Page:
Contrasting diel hysteresis between soil autotrophic and heterotrophic respiration in a desert ecosystem under different rainfall scenarios.

Song W, Chen S, Zhou Y, Wu B, Zhu Y, Lu Q, Lin G - Sci Rep (2015)

(a) Daily precipitation during the experimental period from 1 May to 1 October. (b,c): Soil water content (SWC) at 10 cm depth in vegetated soil and bare soil of a N tangutorum dominated desert ecosystem. (d) Daily mean air temperature (Ta) during the experimental period. (e,f): Soil temperature at 10 cm depth (Ts) in vegetated and bare soils. Long solid arrows represent the timing of rain addition treatments; short solid and dashed arrows represent the measurement time on Day 6 and Day 16 after the rain addition treatments, respectively.
© Copyright Policy - open-access
Related In: Results  -  Collection

License
Show All Figures
getmorefigures.php?uid=PMC4663751&req=5

f1: (a) Daily precipitation during the experimental period from 1 May to 1 October. (b,c): Soil water content (SWC) at 10 cm depth in vegetated soil and bare soil of a N tangutorum dominated desert ecosystem. (d) Daily mean air temperature (Ta) during the experimental period. (e,f): Soil temperature at 10 cm depth (Ts) in vegetated and bare soils. Long solid arrows represent the timing of rain addition treatments; short solid and dashed arrows represent the measurement time on Day 6 and Day 16 after the rain addition treatments, respectively.
Mentions: We measured the surface (0–10 cm) soil water content (SWC) on Days 6 and 16 following the rain addition treatments each month. As expected, SWC was strongly affected by rain addition treatments in both vegetated and bare soils (Fig. 1). The magnitude of change in SWC depended on the amount of rain added and the measurement day. Day 6 usually showed a higher increase in SWC than Day 16 during the growing season except for August due to a heavy natural rainfall event on 25thAugust (25.8 mm). There was no significant difference in SWC between the vegetated and bare soils under a given rain addition treatment on each measurement day32.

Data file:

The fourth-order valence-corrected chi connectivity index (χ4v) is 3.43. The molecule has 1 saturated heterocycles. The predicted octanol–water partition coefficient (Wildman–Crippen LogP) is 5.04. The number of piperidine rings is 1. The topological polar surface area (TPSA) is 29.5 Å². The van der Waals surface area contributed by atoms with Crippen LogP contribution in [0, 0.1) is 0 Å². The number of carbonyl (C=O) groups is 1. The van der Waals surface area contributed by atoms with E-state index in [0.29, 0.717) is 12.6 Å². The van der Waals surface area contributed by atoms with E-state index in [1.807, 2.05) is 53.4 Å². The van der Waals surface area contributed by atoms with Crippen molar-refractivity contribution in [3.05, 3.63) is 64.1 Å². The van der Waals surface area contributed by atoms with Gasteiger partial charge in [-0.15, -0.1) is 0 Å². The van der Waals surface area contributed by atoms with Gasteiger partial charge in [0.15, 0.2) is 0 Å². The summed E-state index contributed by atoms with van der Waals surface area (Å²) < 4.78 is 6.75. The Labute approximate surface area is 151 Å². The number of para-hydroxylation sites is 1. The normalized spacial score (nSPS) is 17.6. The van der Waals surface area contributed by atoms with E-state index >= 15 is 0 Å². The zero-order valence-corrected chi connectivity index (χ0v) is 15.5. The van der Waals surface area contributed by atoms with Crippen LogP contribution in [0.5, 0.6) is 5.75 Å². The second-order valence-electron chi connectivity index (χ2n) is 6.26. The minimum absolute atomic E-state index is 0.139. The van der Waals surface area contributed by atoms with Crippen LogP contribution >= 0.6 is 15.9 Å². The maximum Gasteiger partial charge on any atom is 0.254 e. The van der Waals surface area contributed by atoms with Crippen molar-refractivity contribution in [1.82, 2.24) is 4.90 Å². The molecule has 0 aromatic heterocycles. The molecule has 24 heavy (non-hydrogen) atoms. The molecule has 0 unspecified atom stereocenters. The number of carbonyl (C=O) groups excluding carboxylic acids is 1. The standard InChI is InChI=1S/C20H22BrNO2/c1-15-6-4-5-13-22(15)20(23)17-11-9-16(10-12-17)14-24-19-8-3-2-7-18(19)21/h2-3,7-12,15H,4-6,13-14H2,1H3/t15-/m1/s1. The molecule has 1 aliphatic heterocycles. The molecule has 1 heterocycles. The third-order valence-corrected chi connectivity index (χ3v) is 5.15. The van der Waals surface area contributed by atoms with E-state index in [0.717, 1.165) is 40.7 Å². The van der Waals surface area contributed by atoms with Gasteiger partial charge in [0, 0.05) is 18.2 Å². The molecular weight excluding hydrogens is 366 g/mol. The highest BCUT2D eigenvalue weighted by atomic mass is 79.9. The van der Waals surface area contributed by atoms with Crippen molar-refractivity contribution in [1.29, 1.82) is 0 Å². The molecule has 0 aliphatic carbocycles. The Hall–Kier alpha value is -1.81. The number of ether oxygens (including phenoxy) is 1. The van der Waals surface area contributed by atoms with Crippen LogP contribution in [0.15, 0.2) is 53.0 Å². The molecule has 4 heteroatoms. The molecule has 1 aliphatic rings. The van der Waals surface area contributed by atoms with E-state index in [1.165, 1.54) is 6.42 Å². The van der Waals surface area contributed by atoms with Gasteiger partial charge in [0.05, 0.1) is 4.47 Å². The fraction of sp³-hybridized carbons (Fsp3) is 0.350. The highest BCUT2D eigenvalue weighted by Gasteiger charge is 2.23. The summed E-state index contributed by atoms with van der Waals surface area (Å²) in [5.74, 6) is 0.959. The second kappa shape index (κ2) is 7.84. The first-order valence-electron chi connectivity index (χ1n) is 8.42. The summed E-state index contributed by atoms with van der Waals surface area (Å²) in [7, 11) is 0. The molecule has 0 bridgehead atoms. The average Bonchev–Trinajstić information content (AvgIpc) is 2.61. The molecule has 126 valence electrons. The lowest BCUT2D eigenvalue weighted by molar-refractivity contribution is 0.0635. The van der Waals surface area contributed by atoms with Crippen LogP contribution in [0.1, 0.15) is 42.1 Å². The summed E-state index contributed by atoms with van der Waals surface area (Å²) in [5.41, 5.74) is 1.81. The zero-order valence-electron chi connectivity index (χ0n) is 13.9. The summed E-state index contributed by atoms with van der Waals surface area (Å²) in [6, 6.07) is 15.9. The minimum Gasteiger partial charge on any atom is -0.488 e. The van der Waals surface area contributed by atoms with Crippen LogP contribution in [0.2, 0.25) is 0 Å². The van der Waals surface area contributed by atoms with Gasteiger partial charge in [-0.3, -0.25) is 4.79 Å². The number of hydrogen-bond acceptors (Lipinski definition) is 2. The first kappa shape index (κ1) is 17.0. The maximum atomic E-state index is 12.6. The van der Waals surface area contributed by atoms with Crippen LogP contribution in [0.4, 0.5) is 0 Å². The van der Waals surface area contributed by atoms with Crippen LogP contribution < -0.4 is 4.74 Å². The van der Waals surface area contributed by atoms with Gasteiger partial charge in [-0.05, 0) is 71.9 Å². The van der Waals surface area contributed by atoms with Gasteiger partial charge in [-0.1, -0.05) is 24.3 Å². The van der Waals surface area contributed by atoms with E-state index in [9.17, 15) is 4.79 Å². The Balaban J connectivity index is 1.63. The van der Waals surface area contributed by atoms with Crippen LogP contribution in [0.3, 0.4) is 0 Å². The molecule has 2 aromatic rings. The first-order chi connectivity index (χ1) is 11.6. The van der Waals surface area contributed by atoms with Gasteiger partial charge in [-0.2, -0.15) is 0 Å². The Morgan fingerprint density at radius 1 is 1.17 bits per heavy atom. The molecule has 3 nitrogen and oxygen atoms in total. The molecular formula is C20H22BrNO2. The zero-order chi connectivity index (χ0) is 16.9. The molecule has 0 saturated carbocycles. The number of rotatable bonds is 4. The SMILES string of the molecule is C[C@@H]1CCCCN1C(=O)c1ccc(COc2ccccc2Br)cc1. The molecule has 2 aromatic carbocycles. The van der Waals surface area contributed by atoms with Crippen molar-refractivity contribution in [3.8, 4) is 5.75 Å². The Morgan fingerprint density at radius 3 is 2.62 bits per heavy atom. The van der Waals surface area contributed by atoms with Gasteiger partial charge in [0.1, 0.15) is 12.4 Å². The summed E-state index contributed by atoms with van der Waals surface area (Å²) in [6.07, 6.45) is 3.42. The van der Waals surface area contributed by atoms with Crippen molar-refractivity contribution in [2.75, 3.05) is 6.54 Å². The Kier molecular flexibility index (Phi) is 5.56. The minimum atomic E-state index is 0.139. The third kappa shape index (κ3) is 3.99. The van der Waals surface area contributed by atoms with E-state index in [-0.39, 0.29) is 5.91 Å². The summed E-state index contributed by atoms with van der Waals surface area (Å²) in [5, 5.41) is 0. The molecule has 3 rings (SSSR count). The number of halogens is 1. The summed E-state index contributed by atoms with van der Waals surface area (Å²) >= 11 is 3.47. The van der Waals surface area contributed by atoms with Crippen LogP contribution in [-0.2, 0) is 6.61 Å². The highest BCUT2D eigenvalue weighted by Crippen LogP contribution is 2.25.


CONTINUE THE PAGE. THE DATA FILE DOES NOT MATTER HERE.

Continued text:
Bottom Line: Diel variations of soil CO2 efflux and soil temperature were measured on Day 6 and Day 16 following the rain addition treatments each month during the growing season.We found contrasting responses in the diel hysteresis of R(A) and R(H) to soil temperature, with a clockwise hysteresis loop for R(H) but a counter-clockwise hysteresis loop for R(A).Rain addition significantly increased the magnitude of diel hysteresis for both R(H) and R(A) on Day 6, but had no influence on either on Day 16 when soil moisture was much lower.

View Article: PubMed Central - PubMed

Affiliation: Ministry of Education Key Laboratory for Earth System Modeling, Center for Earth System Science, Tsinghua University, Beijing 100084, China.

ABSTRACT
Diel hysteresis occurs often between soil CO2 efflux (R(S)) and temperature, yet, little is known if diel hysteresis occurs in the two components of R(S), i.e., autotrophic respiration (R(A)) and heterotrophic respiration (R(H)), and how diel hysteresis will respond to future rainfall change. We conducted a field experiment in a desert ecosystem in northern China simulating five different scenarios of future rain regimes. Diel variations of soil CO2 efflux and soil temperature were measured on Day 6 and Day 16 following the rain addition treatments each month during the growing season. We found contrasting responses in the diel hysteresis of R(A) and R(H) to soil temperature, with a clockwise hysteresis loop for R(H) but a counter-clockwise hysteresis loop for R(A). Rain addition significantly increased the magnitude of diel hysteresis for both R(H) and R(A) on Day 6, but had no influence on either on Day 16 when soil moisture was much lower. These findings underline the different roles of biological (i.e. plant and microbial activities) and physical-chemical (e.g. heat transport and inorganic CO2 exchange) processes in regulating the diel hysteresis of R(A) and R(H), which should be considered when estimating soil CO2 efflux in desert regions under future rainfall regime.

No MeSH data available.


Related in: MedlinePlus